Tommy McCafferty will go into the lion’s den tomorrow night in the Circus Krone Stadium in Munich in an attempt to be declared the Undisputed Light Middleweight Kickboxing Champion of the World.
The Letterkenny native describes the bout against Russia’s Semen Poskotin as the biggest of his career to date and has been doing as much research on his opponent as possible in the lead-up to the fight.
“It’s sometimes tough to get a chance to see your opponents but I’ve managed to see him on a couple of YouTube videos and he looks to be a very good boxer,” McCafferty said. “I’m sure I’ll see on the night but as he’s a world champion in his own right it’s fair to say he’ll be a tough opponent.”
Twenty-six-year-old McCafferty is the current ISKA (International Sport Kickboxing Association) Professional Middleweight and Light-middleweight Kickboxing Champion and will lock horns with Poskotin, the current WKA (World Kickboxing Association) World Professional Light-middleweight Kickboxing Champion.
McCafferty is no stranger to fighting on German soil and this is his fourth trip. In the first defence of his title since defeating French champion Dino Perrotta in the Clanree Hotel in Letterkenny in 2008, he overcame top German fighter Dominik ‘the German Bull’ Haselbeck in hard fought encounter before defeating the same opponent again. Then, the following March, McCafferty challenged for the World middleweight title against two-time world champion German Jens Lintow, only to lose out on a close decision in Ingolstadt.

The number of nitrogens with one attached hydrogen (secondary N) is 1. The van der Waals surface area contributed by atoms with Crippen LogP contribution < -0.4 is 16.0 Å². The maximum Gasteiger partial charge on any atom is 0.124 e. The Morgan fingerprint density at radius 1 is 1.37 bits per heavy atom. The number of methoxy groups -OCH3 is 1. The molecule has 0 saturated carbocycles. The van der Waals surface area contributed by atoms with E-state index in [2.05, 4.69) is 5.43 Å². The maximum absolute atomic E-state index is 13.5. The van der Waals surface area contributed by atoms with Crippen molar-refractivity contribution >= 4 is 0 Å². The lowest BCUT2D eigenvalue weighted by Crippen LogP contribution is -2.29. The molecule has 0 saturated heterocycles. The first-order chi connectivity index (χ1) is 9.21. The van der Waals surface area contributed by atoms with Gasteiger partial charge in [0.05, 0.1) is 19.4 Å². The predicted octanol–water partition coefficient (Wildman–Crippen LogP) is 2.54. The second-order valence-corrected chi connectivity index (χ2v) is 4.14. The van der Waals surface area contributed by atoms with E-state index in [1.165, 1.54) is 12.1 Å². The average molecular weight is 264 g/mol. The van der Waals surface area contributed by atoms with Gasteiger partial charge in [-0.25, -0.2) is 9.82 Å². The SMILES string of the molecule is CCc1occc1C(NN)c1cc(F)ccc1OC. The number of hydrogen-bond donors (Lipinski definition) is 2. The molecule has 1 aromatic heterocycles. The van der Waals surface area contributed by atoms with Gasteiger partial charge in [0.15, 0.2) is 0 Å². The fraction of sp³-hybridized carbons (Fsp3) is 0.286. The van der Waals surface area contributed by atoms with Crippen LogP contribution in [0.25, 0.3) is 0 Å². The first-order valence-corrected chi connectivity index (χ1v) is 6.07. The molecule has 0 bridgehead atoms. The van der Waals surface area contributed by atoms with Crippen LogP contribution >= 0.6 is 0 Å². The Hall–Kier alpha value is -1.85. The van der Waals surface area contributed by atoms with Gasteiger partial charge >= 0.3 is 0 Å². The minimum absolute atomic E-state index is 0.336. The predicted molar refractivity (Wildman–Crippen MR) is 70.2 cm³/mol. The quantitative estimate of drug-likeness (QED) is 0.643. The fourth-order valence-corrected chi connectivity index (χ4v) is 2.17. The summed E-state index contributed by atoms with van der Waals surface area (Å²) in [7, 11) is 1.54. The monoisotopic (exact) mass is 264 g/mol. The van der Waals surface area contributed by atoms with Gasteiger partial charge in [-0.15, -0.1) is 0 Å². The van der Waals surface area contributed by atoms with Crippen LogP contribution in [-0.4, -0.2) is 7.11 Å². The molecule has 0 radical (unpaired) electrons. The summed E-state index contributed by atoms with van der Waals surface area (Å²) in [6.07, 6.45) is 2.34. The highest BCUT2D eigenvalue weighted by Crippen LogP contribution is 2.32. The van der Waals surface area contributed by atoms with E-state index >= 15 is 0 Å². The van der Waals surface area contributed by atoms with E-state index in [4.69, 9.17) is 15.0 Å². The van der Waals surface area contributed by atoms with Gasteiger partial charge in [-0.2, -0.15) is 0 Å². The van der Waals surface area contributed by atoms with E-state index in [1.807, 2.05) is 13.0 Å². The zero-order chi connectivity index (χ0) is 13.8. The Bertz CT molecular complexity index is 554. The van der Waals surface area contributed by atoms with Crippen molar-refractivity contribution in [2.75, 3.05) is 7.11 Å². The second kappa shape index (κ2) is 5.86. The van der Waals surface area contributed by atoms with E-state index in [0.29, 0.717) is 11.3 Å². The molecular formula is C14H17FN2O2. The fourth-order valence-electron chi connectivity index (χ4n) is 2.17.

Coached by three-time world champion Paddy Toland at PT’s Kickboxing Gym in Carrigans, McCafferty now lives in Burt and will be well-backed in Munich tomorrow night on a bill that includes seven world championship fights.
“So far we’ve about 25 making the trip and I’m only after hearing there’s another gang from Germany coming up to support me,” he continues. “It’ll be some atmosphere as the venue of 3,000 is sold out. It’s always different fighting like this away from home but that’s what you have to do if you want to compete for the belts and the big prizes so I’ve no problem with that.
“This, being a unification fight, means it’s probably as big a fight as I’ve been involved in but I’ve been to Germany before so I’m confident I can come back with the right result again.”